Matt Stagliano has a unique perspective on student testing in New Jersey.
In addition to being an English teacher in the Camden County Vocational School District, Stagliano is one of two teachers serving on a study commission appointed by Gov. Chris Christie last summer to look at school testing in New Jersey.
Christie has recently cited the work of the study commission as an important part of what steps he might take next in addressing the Common Core State Standards and the related PARCC testing, which started last week and continues to roil debate.
That commission meets again next Tuesday, as it continues to develop recommendations for the state and individual districts as the testing moves forward.
While Stagilano would not comment on the commission’s specific work, he did express some strong opinions in an interview yesterday about the rollout of the new PARCC tests – at least at his own school. And he had some cautionary words for the state in general.
For one thing, Stagliano said he had few illusions that the tests would be easy for students in his district as they took the tests “for real” this week. (The scheduled launch of the testing last week was delayed in many districts, including Camden County Vocational, due to snow days, but students did take several of the practice exams in preparation.)
It’s not just the content of the test that clearly raises the bar, he said, but also the technological comfort for students for whom computers aren’t necessarily the norm. At a school like his, he noted, a vast majority of students come from homes considered low-income.
“Everyone talks in terms of taking tests in ideal terms, but even in a school where everything goes right, it is a very challenging test,” Stagliano said. “Even for our smartest kids.”
“They don’t have a lot of technology at home, and it’s not only reading required in this, but the content involved,” he added.
Stagliano stressed that he’s not anti-PARCC, and in fact has been working with the test’s consortium on an ongoing basis as a field reviewer of questions. He’s just cautious about the exams.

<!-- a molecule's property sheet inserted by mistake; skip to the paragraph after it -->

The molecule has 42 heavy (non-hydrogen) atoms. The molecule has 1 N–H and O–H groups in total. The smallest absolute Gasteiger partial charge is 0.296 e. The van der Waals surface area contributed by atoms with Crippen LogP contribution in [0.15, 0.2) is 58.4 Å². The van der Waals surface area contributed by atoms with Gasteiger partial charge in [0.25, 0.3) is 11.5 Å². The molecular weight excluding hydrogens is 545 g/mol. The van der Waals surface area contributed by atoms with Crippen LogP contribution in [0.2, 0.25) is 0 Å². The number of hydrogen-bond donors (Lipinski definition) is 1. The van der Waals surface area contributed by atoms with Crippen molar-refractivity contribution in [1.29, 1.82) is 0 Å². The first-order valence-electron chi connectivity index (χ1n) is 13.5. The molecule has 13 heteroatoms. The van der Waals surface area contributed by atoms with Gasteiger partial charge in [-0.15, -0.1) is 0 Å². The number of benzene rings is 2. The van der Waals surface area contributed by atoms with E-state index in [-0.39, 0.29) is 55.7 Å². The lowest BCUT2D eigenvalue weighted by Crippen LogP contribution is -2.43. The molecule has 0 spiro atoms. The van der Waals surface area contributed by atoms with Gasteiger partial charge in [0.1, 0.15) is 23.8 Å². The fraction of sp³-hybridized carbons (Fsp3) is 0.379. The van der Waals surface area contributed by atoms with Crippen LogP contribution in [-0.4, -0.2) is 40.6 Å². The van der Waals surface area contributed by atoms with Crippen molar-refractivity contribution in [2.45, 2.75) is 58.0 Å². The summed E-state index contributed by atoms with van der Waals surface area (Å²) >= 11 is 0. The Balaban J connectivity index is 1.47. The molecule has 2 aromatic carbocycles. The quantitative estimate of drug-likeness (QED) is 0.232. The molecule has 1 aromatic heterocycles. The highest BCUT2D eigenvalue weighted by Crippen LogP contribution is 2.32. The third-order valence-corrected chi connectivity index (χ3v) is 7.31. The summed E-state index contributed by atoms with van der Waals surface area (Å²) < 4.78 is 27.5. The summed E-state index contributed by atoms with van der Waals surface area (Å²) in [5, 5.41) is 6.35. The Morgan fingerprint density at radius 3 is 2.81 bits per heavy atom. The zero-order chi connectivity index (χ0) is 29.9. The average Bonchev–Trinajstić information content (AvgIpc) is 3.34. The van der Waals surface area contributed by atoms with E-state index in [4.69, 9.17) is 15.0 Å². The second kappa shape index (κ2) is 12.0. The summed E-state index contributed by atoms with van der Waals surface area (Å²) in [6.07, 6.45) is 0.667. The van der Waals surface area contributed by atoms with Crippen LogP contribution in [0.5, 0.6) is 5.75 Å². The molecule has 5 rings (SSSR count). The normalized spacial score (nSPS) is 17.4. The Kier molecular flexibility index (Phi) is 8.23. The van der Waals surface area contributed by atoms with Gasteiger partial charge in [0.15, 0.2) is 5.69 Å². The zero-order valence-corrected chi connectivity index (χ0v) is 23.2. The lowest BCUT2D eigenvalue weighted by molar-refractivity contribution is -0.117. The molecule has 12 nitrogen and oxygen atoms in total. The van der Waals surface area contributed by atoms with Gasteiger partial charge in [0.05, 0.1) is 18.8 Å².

“It’s a great test and truly aligned to the Common Core,” he said. “But it’s a whole lot, very quickly.”
“My kids, they’re great kids,” he said of his students. “I’m just not sure how they will react.”
NJ Spotlight for the last week has been posting a sample question from the PARCC exams being given this month. Today, we post the last of the series, this time from the 9th grade language arts test.
These questions ask students to read a series of primary source documents about the development of the atomic bomb during the 1940s, and synthesize the reading into a final essay. At the bottom, we provide the answers.
Today you will research the development and one-time use of the atomic bomb. First you will read a passage from a speech by Robert Oppenheimer, the director of the Manhattan Project, under whom the bomb was developed in Los Alamos, New Mexico. Then you will read a letter from a group of eminent scientists to President Harry S. Truman, asking him not to use the bomb. Finally you will read about President Truman and his decision to drop the bomb. As you review these sources, you will answer questions and gather information so that you can write an essay synthesizing what you have learned.
Read “A Petition to the President of the United States,” a letter written to President Truman and signed by 70 eminent scientists. Then answer questions 4 and 5.
A Petition to the President of the United States
1 July 17, 1945
2 Discoveries of which the people of the United States are not aware may affect the welfare of this nation in the near future. The liberation of atomic power which has been achieved places atomic bombs in the hands of the Army. It places in your hands, as Commander-in-Chief, the fateful decision whether/or not to sanction1 the use of such bombs in the present phase of the war against Japan.
3 We, the undersigned scientists, have been working in the field of atomic power. Until recently we have had to fear that the United States might be attacked by atomic bombs during this war and that her only defense might lie in a counterattack by the same means. Today, with the defeat of Germany, this danger is averted and we feel impelled to say what follows: